The City, businesses located within the City and other organisations work hard to ensure they have minimal impact on water quality. Eventually stormwater which falls over the City of Belmont ends up in the Swan or Canning Rivers and as such water quality entering these systems must be free of pollutants. The City along with the assistance of the Department of Water and the South East Regional Centre for Urban Landcare (SERCUL) undertakes regular water quality monitoring for various sites within the City and entering the Swan River. This project has identified hot spots for nutrients and heavy metals and has allowed the City to implement projects aimed at reducing these pollutants prior to entering the river or any other water body.
The City also assists local industry and business owners with its Light Industry Audits undertaken by the City’s Light Industry Environmental Officer. These audits aim at assisting local businesses to ensure that they continue applying best practises and remain within recognised standards, the Environmental Protection Act 1986 and other associated acts. Further information on the light industry audits is available under Environment – Light Industry Risk Assessment.
The Wetlands and Waterways Buffer Zone Plan is also being implemented, to create vegetated buffers around six wetlands and prevent runoff of fertilisers and lawn clippings into the waterways
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How you can help
Trends in rainfall indicate a general decline of approximately 1mm in annual rainfall per year. This decline may appear small however only a very low percentage of rainfall which falls over Perth is able to be captured in dams to be reused in the integrated supply system which feeds your home and garden. By 2030, the Intergovernmental Panel on Climate Change has predicted a reduction in annual rainfall in the south-west of WA of between 2- 20%, and catchment runoff decreases of 5- 40%. The Water Corporation have released their 50 year plan –‘Water forever: towards climate resilience’ which indicates a 120 gigalitre gap between supply and demand by 2030. Winter 2010 also marked the roll out of the full winter sprinkler ban which is expected to continue each year with possible time extensions during dry winters.
You can do your part to ensure that your home is ‘future proofed’ for climate change. This includes water savings for both scheme and groundwater by;
Your gardens incorporate Waterwise landscape designs such as low water requirement plants and grouping like plants togetherFixtures and water consuming devises in your home comply and are rated to the Water Efficiency Labelling and Standards (WELS) SchemeIrrigation systems are run only on your watering days and between the hours of 6pm and 6am outside of the winter sprinkler banCars, boats and caravans are washed down on your lawn and not in the driveway or streetWhere possible you recycle grey water through an approved grey water system which reticulates your garden.
- Ensuring you have water efficient/ saving fixtures in the home and garden
- Your irrigation system is efficient and preferably installed by a Waterwise irrigation specialist and includes waterwise drip systems or sprinklers
For further information on how you can be Waterwise in your home and garden you can visit the Water Corporation or the Department of Water. Similarly, you can Google Waterwise for a host of information.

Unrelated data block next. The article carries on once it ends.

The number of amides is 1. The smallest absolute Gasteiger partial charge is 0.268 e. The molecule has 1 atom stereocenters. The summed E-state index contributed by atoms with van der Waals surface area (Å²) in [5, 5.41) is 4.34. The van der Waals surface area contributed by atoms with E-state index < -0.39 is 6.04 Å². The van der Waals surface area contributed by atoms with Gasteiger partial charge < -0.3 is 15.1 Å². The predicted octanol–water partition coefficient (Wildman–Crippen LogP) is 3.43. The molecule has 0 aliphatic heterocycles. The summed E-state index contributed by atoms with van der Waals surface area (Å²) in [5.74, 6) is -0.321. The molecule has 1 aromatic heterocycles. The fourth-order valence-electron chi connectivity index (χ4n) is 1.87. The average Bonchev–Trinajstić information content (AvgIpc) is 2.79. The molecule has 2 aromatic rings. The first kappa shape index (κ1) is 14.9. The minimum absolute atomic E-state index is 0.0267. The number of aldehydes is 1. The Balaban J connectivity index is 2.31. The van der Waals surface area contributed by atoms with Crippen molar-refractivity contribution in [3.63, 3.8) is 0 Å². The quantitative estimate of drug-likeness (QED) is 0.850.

For tips on how you can save water, visit the Water Corporation website or view our How Can You Help our Water Problem? Information sheet.
Residents wishing to install a greywater reuse system must lodge an Application to Construct or Install an Apparatus for the Treatment of Sewage form with the City. For further information on requirements contact the City’s Environmental Health Officers on 9477 7222.
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What the City is doing; Current and ongoing activities
Below are a few of the projects the City is undertaking or involved with. Please contact the City's Parks and Environment Department for any further information.
- Installation of flow meters on groundwater bores, implementation of a groundwater operating strategy and compliance with the Department of Water’s groundwater licence
- Installation of Stormwater Pollutant Traps in strategic locations within the stormwater system
- Participation in the Swan River Trust’s Drainage Nutrient Intervention Programme
- Stormwater quality monitoring of nutrient levels, hydrocarbons, heavy metals and physical characteristics
- Nutrient and Irrigation Management Plans developed for Peet Park and Centenary Park, with progressive implementation of recommendations
- Installation of water saving devices/ appliances in Council owned buildings
- Investigation of alternative sources of water, such as rainwater and stormwater for irrigation
- Investigation of an aquifer recharge project in partnership with Westralia Airports Corporation
- Reduction in the area of irrigated turf where practical
For tips on how you can save water, visit the Water Corporation website or view our How Can You Help our Water Problem? fact sheet.
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Volumes of water
There are various units applied to different volumes of water, much like we work in centimetres, metres and kilometres.
- 1 L may be a water bottle or carton of milk
- The average residential water tank generally ranges between 2 kL to 5 kL and tanks on farms or in rural areas can be as big as 500 kL
- The average residential pool (small to medium) holds between 16 kL to 30 kL
- An Olympic swimming pool holds 2.5 ML
- 1 GL, or 1 billion litres is enough to supply 10,000 people or 4,000 households for one year
- There are 13 dams supplying the metropolitan region, surrounding wheat belt and some of the goldfields. As of November 2010 the dams held approximately 204 GL or 33% of their total capacity